PONTE VEDRA BEACH, FLORIDA (AP) — Scottie Scheffler used to wear long pants as a junior golfer since that’s what the pros wore. He looked intended to wander inside the fairways from an early age.
“I remember when I was a youngster at Royal Oaks, I used to wear long pants to practice when I was 7 or 8 years old, and everyone made fun of me,” he added. “I wore pants since that’s what the pros did.”
Scheffler rose to No. 5 in the Official World Golf Ranking after winning the Arnold Palmer Invitational on Sunday, his second Tour victory in his previous three starts. Since the ranking began in 1986, the top five players in the world — No. 1 Jon Rahm (27), Collin Morikawa (25), Viktor Hovland (24), Patrick Cantlay (29) and Scheffler (25) – have all been under the age of 30.
PGA Tour Commissioner Jay Monahan remarked, “I think it’s just a reflection on the system at work.” “I mean, these young players are coming from all over the world at a young age, having success on the Korn Ferry Tour and the PGA Tour at a young age, and that depth of talent, you talk about the top 5, you talk about the top 30 and top 50, the athleticism, the youth, the preparedness, the system is working, and it’s arguably the most exciting time in the history of the PGA Tour for that reason.”
With Scottie Scheffler moving inside the top 5 in OWGR, this is the first time in OWGR history that each of the top 5 players in the world are under 30 years old.
— Phil Allen (@PhilAllenTFG) March 6, 2022
Today’s golfers are brave when they get onto the PGA Tour. “Generation Next” is notorious for being obscenely long, lacking the deer-in-the-headlights appearance and scar tissue from Tiger Woods and Phil Mickelson.
“I believe the players are better prepared,” Scheffler remarked.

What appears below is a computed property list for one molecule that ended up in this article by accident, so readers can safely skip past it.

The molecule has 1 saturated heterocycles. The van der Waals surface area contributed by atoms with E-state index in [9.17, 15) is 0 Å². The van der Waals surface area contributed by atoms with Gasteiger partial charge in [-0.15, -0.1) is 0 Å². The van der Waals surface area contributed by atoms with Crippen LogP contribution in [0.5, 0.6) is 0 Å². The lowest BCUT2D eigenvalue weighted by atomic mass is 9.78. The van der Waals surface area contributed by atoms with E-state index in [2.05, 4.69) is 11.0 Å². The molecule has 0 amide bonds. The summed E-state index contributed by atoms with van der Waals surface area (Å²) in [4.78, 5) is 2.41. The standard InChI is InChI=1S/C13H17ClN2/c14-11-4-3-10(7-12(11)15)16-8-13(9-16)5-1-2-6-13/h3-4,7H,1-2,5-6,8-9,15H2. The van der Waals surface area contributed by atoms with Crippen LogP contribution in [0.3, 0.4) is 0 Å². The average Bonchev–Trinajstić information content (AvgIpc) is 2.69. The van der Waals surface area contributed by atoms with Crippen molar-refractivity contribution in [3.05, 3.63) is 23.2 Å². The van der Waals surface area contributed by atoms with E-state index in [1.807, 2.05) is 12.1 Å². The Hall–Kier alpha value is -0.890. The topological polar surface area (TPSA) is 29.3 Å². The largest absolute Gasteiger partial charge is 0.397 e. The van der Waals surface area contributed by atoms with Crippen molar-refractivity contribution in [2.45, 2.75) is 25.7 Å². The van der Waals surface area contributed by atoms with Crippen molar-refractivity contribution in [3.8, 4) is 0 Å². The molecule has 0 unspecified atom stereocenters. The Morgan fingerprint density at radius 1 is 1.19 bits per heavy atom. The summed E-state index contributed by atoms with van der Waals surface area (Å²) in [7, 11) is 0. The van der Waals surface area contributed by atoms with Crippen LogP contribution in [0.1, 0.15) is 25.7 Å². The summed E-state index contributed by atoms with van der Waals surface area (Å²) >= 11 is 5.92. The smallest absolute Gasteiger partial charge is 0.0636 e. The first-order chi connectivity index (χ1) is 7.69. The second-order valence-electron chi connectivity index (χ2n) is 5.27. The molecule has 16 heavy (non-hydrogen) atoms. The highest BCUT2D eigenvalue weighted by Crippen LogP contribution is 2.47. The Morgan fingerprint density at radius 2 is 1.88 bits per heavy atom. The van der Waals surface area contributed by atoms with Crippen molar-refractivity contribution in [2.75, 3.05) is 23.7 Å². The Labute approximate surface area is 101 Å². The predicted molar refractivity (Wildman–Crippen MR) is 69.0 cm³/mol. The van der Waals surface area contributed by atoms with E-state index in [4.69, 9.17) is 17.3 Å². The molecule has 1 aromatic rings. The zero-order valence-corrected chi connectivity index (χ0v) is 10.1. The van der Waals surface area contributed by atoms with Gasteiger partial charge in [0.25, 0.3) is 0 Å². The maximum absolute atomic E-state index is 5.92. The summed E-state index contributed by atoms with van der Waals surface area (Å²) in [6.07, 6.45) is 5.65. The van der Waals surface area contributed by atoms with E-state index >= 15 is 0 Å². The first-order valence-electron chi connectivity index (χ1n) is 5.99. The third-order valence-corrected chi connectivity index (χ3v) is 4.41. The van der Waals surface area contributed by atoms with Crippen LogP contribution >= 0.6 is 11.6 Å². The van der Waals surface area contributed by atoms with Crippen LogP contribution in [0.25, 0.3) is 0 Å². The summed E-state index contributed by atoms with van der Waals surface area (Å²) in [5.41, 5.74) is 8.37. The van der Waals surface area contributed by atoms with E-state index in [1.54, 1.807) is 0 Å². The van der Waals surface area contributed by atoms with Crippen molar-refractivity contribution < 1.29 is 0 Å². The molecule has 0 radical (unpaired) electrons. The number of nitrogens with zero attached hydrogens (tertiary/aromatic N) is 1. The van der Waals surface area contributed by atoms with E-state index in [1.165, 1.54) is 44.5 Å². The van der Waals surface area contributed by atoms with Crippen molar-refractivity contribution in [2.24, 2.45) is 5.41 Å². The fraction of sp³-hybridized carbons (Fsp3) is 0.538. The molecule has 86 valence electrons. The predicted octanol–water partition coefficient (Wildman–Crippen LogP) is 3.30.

He attributed some of his confidence to having played collegiate golf against players like Morikawa and Hovland and holding his own. This Scheffler youngster, champion of the US Junior Amateur before matriculating to Texas, is a diaper dandy, baby, as ESPN’s Dick Vitale would describe it.
“I think college golf is a lot different now than it used to be, especially if you went to one of the bigger colleges.” “I believe our college calendar really prepared us to be able to come out here and play excellent golf just because we’re playing similar golf courses in similar conditions,” Scheffler remarked.
All of these young stars have been racing against one another since they were juniors, and they now have better equipment, technologies like TrackMan, training regimes, and coaching.
“We have that belief now as well,” Scheffler added. “I believe Jordan changed a lot of that for me when he came out here and won at the age of 19, and it was one of those deals where I had a personal connection with him.” As a result, he inspired a lot of people from Texas, including myself and Will, to believe that we could come out here and play well at such a young age. You don’t have to wait until you’re 25 or 30 to start gaining experience. You can come out here and perform admirably.”
That sentiment was mirrored by Morikawa.
“We really honestly believed in ourselves, and that’s the number one thing: you have to trust yourself that you can do it,” Morikawa said. “Not just make it to the PGA Tour, not just make it to the top 100, top 50 in the world, but to be No. 1.” “I believe that only goes to show how excellent the young guys are getting, how terrific this young group is.”
This week, Scheffler, Morikawa, Cantlay, and Hovland have a chance to unseat Spain’s Jon Rahm as World No. 1. Scheffler, for one, was completely unaware. Neither did Rahm, who stated that he will not simply hand over the title.
“You have to perform every week, even if you’re No. 1,” he remarked. “I’m chasing people myself, so I don’t feel as though I’m being pursued.”
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